Buying a used car can be a stressful process, partially because it's not necessarily obvious what the vehicle's been through. It's not hard to spot dents, dings and scratches with a cursory look at the vehicle, but a visual inspection doesn't necessarily let you know how good it's been maintained or maybe it's been in an accident.
A vehicle history report is the key to understanding an automobile's condition and can assist you to avoid future headaches.
What Details are Included in a Vehicle History Report?
A vehicle history report provides crucial information you can use to see whether a used vehicle is worth the asking price or maybe it's a wise purchase whatsoever. Here are a few of the more essential details you'll typically find:
- Accident history: Vehicle history report providers gather data from government motor vehicle departments, police force agencies, repair shops and insurance providers to create a list of moving accidents involving the car. This might not include minor fender benders that don't get reported. When the vehicle suffered serious structural damage or airbag deployments, you might want to think about a different car. Even if a car has been deemed roadworthy, the car may never drive like new again, or perhaps be as safe whether it's involved in a major crash.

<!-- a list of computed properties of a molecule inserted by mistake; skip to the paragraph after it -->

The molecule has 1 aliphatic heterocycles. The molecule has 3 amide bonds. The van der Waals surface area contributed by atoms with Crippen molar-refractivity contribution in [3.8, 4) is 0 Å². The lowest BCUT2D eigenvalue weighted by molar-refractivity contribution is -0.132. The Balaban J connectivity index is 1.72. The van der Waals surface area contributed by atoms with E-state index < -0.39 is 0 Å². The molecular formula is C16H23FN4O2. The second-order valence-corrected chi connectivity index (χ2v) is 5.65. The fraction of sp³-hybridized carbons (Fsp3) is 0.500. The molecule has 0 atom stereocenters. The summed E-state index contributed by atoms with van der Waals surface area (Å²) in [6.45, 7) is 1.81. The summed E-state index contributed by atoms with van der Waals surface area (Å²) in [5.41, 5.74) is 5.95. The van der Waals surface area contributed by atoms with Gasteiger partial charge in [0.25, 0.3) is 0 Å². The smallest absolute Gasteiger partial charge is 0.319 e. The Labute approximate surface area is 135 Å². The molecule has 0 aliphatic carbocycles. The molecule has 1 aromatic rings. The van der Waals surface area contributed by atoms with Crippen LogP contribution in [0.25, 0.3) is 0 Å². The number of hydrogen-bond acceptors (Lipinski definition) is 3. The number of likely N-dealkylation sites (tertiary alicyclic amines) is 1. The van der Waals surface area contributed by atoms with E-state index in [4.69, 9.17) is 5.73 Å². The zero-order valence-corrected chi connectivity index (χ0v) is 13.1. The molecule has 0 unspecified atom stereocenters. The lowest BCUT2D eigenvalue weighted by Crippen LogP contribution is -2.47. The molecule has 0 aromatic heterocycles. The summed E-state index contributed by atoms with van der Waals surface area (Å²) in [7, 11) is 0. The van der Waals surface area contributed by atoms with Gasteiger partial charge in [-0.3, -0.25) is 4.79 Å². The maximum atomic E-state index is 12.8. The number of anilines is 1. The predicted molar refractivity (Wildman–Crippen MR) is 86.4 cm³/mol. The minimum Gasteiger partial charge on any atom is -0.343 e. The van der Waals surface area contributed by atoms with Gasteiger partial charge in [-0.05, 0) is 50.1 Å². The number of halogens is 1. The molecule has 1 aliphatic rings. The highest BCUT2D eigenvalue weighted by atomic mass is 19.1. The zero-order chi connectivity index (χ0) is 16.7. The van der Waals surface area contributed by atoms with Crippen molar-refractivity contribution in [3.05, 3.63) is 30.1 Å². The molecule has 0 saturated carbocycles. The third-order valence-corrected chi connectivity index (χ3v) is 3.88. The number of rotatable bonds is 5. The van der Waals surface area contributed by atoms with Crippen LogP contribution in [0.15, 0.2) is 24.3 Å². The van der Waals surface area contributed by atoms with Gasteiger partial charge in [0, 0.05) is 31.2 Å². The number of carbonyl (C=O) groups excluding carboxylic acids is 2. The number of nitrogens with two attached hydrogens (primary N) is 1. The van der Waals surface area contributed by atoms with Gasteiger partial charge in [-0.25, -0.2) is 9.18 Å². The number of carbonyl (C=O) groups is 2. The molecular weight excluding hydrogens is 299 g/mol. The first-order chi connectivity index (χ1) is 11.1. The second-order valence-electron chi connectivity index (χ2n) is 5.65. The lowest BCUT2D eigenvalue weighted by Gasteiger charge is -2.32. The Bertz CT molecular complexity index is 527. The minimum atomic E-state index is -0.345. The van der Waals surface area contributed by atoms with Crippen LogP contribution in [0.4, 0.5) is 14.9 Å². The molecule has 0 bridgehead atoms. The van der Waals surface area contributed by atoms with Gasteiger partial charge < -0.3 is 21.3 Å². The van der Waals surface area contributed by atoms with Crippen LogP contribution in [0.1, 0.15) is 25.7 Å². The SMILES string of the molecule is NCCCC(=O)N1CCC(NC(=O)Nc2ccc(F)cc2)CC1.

- Other damage: If the vehicle suffered damage using their company sources, such as a fire, vandalism, flood or hail, you'd likely find it within the history report. In some cases, it might not be an issue. For example, hail and vandalism typically don't cause lasting problems. But if the damage was due to a fire or flood, there might be lingering issues you'd have to deal with should you bought the car.
- Title history: An automobile's title history can tell you a couple of things. First, it'll demonstrate if the car has a salvage title—this happens when a car is totaled within an accident, but someone else comes along and repairs it for resale. Salvage title vehicles might have significant problems that might cost you hundreds or even thousands of dollars in repairs, therefore it is best to avoid them. Second, if you see the car was moved across state lines several times in a short period, it could be a sign that the previous owner was attempting to clear certain negative information in the title.